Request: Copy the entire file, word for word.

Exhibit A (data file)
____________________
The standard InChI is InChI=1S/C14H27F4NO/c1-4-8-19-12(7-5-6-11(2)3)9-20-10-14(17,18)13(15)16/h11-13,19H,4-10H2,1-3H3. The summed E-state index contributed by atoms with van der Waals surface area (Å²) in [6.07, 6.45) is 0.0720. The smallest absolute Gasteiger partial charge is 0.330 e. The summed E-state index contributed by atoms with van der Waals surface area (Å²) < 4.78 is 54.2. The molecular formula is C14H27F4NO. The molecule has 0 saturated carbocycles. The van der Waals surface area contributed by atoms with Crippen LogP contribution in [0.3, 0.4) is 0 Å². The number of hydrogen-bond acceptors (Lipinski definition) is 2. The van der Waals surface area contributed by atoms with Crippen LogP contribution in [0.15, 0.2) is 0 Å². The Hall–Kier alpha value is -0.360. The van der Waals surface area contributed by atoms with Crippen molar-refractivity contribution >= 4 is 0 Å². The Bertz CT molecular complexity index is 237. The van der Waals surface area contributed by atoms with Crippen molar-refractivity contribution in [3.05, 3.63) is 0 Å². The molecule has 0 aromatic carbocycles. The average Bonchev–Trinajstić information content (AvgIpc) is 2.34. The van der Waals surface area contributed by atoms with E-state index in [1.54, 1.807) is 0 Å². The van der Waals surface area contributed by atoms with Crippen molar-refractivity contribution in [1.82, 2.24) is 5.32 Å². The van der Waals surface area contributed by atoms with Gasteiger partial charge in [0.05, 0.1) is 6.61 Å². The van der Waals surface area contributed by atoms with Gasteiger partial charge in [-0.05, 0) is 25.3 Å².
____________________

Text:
The standard InChI is InChI=1S/C14H27F4NO/c1-4-8-19-12(7-5-6-11(2)3)9-20-10-14(17,18)13(15)16/h11-13,19H,4-10H2,1-3H3. The summed E-state index contributed by atoms with van der Waals surface area (Å²) in [6.07, 6.45) is 0.0720. The smallest absolute Gasteiger partial charge is 0.330 e. The summed E-state index contributed by atoms with van der Waals surface area (Å²) < 4.78 is 54.2. The molecular formula is C14H27F4NO. The molecule has 0 saturated carbocycles. The van der Waals surface area contributed by atoms with Crippen LogP contribution in [0.3, 0.4) is 0 Å². The number of hydrogen-bond acceptors (Lipinski definition) is 2. The van der Waals surface area contributed by atoms with Crippen LogP contribution in [0.15, 0.2) is 0 Å². The Hall–Kier alpha value is -0.360. The van der Waals surface area contributed by atoms with Crippen molar-refractivity contribution >= 4 is 0 Å². The Bertz CT molecular complexity index is 237. The van der Waals surface area contributed by atoms with Crippen molar-refractivity contribution in [3.05, 3.63) is 0 Å². The molecule has 0 aromatic carbocycles. The average Bonchev–Trinajstić information content (AvgIpc) is 2.34. The van der Waals surface area contributed by atoms with E-state index in [1.54, 1.807) is 0 Å². The van der Waals surface area contributed by atoms with Crippen molar-refractivity contribution in [1.82, 2.24) is 5.32 Å². The van der Waals surface area contributed by atoms with Gasteiger partial charge in [0.05, 0.1) is 6.61 Å². The van der Waals surface area contributed by atoms with Gasteiger partial charge in [-0.05, 0) is 25.3 Å².